The authors note a few limitations of the study, including the reliance on self-reported fertility drug usage, and lack of data on specific diagnosis for infertility.

In an accompanying editorial, Louise A. Brinton, Ph.D., of the Division of Cancer Epidemiology and Genetics at the National Cancer Institute, feels that the findings of the study are hard to understand in the context of previous studies with results ranging from a lowered risk to a higher risk to no relationship between the drugs and the risk of early onset of breast cancer. Brinton explains that the reduced overall risk associated with drug usage may be related to the fact that one of the drugs, clomiphene, is a selective estrogen receptor modulator (SERM) similar to tamoxifen, an established chemo-preventative. On the other hand, increased risk seen in successfully treated women may be related to the increased exposure to ovarian hormones, as well as "the dual effect of pregnancy on breast cancer risk, namely a short-term transient increase that dissipates with time and eventually leads to a long-term risk reduction," Brinton writes. Another complicating factor in interpreting the study's results is its focus on women who developed breast cancer before age 50, which is more often associated with genetic factors than breast cancers diagnosed at a later age.

Brinton concludes that additional research is needed to understand these associations. "Because of such complexities, results from individual investigations must be cautiously interpreted and weighed against the considerable benefits associated with fertility drug usage, including a high probability of carrying pregnancies to term, which can lead to substantial long-term reductions in breast cancer risks."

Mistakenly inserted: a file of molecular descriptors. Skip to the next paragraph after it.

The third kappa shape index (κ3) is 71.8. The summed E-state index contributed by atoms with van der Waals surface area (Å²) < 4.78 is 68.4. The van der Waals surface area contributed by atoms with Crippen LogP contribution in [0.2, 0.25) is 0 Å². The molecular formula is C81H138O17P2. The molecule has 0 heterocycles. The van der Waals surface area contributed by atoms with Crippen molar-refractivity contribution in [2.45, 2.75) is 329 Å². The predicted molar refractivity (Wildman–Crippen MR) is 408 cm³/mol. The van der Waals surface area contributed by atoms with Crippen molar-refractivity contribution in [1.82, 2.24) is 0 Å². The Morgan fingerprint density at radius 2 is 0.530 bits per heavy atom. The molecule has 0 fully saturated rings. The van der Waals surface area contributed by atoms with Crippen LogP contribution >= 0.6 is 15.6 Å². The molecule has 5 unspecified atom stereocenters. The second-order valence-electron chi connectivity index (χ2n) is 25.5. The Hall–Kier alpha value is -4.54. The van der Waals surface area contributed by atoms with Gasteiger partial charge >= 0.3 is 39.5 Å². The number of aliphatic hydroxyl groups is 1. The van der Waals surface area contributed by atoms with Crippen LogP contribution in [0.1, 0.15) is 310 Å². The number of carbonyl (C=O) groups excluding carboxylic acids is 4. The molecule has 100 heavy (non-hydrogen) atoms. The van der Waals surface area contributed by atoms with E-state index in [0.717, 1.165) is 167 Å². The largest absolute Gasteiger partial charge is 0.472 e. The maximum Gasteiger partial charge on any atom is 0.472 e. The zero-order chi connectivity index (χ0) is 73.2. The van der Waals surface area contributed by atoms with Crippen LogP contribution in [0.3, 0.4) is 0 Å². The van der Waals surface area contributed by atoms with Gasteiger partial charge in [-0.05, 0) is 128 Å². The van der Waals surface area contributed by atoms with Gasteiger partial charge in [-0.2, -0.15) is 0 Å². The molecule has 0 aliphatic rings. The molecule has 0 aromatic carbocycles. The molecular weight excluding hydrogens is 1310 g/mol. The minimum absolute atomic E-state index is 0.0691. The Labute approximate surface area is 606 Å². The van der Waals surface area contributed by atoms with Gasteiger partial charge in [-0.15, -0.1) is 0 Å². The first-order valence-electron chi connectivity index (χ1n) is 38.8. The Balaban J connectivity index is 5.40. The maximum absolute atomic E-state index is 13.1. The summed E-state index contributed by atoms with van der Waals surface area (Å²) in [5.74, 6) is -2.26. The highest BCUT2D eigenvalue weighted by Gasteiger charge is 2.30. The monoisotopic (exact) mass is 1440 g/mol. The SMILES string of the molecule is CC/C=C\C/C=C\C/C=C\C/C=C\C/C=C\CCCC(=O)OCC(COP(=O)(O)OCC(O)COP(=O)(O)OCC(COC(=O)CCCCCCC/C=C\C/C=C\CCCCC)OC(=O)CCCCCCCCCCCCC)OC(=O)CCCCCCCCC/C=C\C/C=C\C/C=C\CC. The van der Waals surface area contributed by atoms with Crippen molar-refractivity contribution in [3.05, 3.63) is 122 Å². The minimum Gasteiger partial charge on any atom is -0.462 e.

Story Source:

The above story is based on materials provided by Journal of the National Cancer Institute. Note: Materials may be edited for content and length.


Journal Reference:

  1. Louise A. Brinton. Breast Cancer Risk After Use of Fertility Drugs: Stimulating New Controversy. Journal of The National Cancer Institute, July 6, 2012 DOI: 10.1093/jnci/djs275

Cite This Page:

Journal of the National Cancer Institute. "Unsuccessful fertility drug users have reduced breast cancer risk, study suggests." ScienceDaily. ScienceDaily, 6 July 2012. <www.sciencedaily.com/releases/2012/07/120706234743.htm>.
Journal of the National Cancer Institute. (2012, July 6). Unsuccessful fertility drug users have reduced breast cancer risk, study suggests. ScienceDaily. Retrieved August 23, 2014 from www.sciencedaily.com/releases/2012/07/120706234743.htm
Journal of the National Cancer Institute. "Unsuccessful fertility drug users have reduced breast cancer risk, study suggests." ScienceDaily. www.sciencedaily.com/releases/2012/07/120706234743.htm (accessed August 23, 2014).

Share This